The purpose of this paper is to examine Finnish ninth grade pupils’ (15-16 years) perspectives on hot school lunches and consider the potential of these perspectives as a resource for food and health education.
Data include observations, essays, and visually elicitated focus group discussions from a larger qualitative case study. Data were collected during the term 2012-2013.
Pupils considered the lunch break as their free time and valued discussions with friends. The taste of school food was important for them. Pupils solved contradicting expectations connected to school lunches through constructing social hierarchies, making compromises, and conforming to peers’ or general opinions. Desire for social belonging and independence were important justifications for breaking food-related rules.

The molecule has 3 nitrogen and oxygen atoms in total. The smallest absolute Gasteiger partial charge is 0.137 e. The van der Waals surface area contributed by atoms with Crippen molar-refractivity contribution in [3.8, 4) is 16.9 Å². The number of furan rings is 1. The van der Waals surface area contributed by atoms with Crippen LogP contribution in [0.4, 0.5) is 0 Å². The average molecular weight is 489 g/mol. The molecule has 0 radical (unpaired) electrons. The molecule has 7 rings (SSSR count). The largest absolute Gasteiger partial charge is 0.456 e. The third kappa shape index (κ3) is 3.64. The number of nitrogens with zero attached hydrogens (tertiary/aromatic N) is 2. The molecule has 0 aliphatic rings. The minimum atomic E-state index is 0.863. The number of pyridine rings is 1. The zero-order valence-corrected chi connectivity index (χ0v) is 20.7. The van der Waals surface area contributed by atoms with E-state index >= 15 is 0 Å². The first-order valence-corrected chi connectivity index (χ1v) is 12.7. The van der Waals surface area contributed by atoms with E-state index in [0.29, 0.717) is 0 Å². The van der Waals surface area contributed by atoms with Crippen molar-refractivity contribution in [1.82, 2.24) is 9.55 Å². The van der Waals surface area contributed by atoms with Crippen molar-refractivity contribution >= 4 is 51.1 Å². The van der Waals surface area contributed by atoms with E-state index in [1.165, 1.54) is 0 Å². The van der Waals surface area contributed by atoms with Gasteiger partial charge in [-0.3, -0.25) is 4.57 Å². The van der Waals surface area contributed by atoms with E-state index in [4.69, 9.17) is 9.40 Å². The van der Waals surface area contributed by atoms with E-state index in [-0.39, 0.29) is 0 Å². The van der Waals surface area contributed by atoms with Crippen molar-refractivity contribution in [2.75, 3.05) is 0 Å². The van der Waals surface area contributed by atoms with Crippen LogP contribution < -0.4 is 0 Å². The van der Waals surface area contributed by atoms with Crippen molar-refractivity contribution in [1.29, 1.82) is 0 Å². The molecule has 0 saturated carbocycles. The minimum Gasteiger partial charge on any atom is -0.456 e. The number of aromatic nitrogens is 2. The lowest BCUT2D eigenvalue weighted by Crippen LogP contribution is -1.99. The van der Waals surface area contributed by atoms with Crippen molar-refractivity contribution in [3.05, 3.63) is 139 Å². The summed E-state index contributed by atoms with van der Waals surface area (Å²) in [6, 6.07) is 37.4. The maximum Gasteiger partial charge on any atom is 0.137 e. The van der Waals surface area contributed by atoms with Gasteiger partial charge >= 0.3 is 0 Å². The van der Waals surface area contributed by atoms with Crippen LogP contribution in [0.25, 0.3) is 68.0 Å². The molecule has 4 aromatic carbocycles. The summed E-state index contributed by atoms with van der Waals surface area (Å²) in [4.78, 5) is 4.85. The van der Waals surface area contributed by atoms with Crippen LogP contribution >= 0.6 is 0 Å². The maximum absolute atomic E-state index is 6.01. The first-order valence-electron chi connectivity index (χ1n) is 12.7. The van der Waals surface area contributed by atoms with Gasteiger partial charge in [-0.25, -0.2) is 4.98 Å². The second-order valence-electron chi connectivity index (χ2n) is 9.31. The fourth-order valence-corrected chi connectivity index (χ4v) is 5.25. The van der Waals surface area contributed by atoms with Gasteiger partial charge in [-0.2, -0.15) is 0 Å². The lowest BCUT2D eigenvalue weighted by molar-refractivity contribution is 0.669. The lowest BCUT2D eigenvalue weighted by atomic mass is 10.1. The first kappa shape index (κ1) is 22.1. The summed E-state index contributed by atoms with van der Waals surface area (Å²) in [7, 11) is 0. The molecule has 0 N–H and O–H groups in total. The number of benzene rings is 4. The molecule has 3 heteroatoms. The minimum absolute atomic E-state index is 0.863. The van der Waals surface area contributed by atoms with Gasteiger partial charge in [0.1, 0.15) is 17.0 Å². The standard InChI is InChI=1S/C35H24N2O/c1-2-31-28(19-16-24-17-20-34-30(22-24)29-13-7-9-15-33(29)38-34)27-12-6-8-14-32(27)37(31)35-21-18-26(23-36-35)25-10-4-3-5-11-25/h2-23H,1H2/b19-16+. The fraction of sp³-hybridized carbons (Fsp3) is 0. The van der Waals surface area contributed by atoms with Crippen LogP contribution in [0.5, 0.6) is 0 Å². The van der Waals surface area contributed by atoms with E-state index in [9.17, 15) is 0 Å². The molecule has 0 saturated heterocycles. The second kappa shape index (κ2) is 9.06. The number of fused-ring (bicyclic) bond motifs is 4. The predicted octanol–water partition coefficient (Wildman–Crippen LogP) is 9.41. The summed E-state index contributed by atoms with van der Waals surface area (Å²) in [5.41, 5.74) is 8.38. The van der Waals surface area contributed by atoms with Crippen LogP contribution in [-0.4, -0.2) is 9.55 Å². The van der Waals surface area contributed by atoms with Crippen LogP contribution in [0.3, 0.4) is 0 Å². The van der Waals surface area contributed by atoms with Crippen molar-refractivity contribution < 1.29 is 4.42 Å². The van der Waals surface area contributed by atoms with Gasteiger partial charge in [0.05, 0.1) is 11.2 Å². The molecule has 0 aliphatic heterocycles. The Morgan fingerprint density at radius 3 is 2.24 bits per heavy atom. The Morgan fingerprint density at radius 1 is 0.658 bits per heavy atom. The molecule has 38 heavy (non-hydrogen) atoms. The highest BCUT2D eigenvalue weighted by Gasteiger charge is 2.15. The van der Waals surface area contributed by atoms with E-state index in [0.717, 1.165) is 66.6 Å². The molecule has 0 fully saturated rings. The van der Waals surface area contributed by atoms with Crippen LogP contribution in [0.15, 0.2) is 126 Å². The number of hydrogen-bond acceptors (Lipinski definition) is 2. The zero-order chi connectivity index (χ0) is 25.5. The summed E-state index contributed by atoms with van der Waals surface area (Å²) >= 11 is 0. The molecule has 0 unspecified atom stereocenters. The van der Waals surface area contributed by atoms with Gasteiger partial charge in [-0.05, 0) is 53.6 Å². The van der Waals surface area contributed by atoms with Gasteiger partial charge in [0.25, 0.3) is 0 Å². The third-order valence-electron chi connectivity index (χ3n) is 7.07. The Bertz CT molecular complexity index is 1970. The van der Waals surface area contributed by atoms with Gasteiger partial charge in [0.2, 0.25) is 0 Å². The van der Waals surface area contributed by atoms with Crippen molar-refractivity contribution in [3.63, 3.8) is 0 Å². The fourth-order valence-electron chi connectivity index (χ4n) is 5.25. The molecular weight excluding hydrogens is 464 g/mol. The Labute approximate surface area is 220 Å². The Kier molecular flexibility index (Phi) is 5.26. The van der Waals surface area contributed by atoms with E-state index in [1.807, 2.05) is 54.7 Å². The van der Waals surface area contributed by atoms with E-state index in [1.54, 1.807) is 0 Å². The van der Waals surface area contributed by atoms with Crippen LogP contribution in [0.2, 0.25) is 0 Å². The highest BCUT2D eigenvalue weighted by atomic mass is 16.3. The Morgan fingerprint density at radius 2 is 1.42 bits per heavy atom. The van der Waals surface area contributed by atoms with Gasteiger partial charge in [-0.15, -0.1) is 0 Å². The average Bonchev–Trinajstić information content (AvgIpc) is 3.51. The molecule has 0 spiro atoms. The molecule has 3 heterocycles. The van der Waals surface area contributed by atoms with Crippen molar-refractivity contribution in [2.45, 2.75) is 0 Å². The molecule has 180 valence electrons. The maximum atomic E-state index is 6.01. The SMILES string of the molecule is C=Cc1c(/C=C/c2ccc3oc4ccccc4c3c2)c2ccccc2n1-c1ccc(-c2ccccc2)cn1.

Due to the focus on one school, further research needs to address contextual variation in different schools and age groups, as well as the viewpoint of teachers.
To genuinely engage pupils, potential contradictions between adults’ and adolescents’ perspectives need attention. Understanding food-related social determinants and justifications for food practices from pupils’ perspective are valuable pedagogical assets for teachers. Pupils’ speech and activities that counteract formal aims can be seen also as possibilities for dialogue, rather than merely problems to be changed by adults.
The paper describes how pupils’ perspectives to school lunch practices are in tension with the educational aims of school lunches, thus contributing to developing adolescent-centered food and health education in secondary schools.
Janhonen, K., Mäkelä, J. and Palojoki, P. (2016), "Adolescents’ school lunch practices as an educational resource", Health Education, Vol. 116 No. 3, pp. 292-309. https://doi.org/10.1108/HE-10-2014-0090Download as .RIS
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